Welcome to my blog, featuring various pieces from my collection of Oz books, artwork and memorabilia!

Thursday, September 26, 2013

Ozma of Oz, 1964

The Children's Theater Company of Minneapolis is well known nationwide, and is particularly known by Oz fans for their lavish 1981 production of The Marvelous Land of Oz. This show was filmed and released on video, and can be seen on YouTube. But in 1964 there was an earlier Oz production by a forerunner to CTC, The Moppet Players: Ozma of Oz.

This show was reviewed by Ruth Berman in a 1964 Baum Bugle, in the Oz Behind the Footlights section. I've always been intrigued as to what this production might have been like, and recently ran across photos on the CTC Alumni Archive blog. This is a blog featuring photos, sound clips and video clips from productions at the theater over the years.

According to Ruth's review, the show was very faithful to the book. From the photos, it appears that the Tin Woodman was left out of the story, and there is no sign of the Hungry Tiger or Cowardly Lion. The photo at the top of the page shows the Queen of Ev and her son, Tik-Tok, Dorothy, the Scarecrow, Ozma (in a strange choice of costume - all blue and black, including the poppies in her hair!), and Billina the hen.

Above, Dorothy and Billina are trapped on a rocky hill by the Wheelers. On the left, Ozma confronts Princess Langwi- dere, who has shut Dorothy up in a tower. Below, Princess Langwidere is seen changing heads with the help of her maid, Nanda.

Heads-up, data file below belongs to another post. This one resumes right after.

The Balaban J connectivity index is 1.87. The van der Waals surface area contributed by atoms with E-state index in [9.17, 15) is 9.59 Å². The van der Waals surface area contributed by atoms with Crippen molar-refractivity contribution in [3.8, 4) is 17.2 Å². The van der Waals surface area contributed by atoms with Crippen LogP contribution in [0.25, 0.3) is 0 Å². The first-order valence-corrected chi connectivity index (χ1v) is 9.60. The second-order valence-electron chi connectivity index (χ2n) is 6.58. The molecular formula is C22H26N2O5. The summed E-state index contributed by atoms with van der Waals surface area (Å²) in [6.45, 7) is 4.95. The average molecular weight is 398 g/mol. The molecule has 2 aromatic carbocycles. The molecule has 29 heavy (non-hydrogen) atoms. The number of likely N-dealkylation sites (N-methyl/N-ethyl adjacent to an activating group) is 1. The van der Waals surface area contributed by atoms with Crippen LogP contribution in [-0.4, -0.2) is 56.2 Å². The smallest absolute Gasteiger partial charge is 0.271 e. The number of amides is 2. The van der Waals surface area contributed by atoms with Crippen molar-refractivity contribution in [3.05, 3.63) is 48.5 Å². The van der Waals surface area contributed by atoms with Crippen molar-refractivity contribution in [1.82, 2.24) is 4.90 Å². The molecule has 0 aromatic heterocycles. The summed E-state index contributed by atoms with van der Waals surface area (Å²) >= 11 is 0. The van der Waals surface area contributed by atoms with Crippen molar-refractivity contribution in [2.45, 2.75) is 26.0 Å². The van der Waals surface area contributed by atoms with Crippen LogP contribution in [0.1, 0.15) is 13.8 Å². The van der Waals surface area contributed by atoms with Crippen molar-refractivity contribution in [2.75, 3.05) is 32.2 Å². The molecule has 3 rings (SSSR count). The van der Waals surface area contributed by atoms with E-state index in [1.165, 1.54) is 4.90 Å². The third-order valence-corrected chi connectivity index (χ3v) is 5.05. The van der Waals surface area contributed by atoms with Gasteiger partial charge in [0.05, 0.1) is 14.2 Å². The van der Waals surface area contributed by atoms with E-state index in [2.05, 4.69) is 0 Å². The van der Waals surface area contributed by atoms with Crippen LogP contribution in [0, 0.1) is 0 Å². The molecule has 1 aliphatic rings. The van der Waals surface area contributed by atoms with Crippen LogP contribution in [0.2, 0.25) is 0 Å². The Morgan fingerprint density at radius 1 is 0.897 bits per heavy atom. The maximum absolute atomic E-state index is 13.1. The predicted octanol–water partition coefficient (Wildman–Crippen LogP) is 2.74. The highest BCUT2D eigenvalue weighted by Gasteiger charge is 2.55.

There are more photos on the theater blog. The Children's Theater Company split away from The Moppet Players not long after this time, and the show is clearly simpler than the productions that CTC became known for. But it is fun to see documentation of this play!

Sunday, September 15, 2013

The End of an Era

This is a letter, dated September 10th, 1943, to John R. Neill from Reilly & Lee, the publishers of the Oz books. The letter is written by Margery Peterson, secretary to Frank O'Donnell, the president of the company; she states that they have not yet received the new Oz manuscript, and laments the fact that a new Oz book will probably not be published that year.

I find this letter rather poignant for two reasons. First, this means the tradition of a new Oz book every year was coming to an end after a 30 year run. From 1913 through 1942, a new title had been published each year. The next book in the series would not be published until 1946, and several more titles were added sporadically after that.

More importantly, Neill died nine days later, on September 19th, 1943, leaving a void in the Ozzy universe. Starting in 1904, he illustrated 35 Oz books, not counting the Little Wizard series and other L. Frank Baum fantasies. His artwork was an indelible part of Oz, and after working for so many years with Baum and his successor, Ruth Plumly Thompson, he took over authorship of the Oz series. Three books were published with Neill as author and illustrator, and while these titles tend to rank low on the scales of favorite Oz books, the tradition of a new story each year was upheld. This year is the 70th anniversary of his death.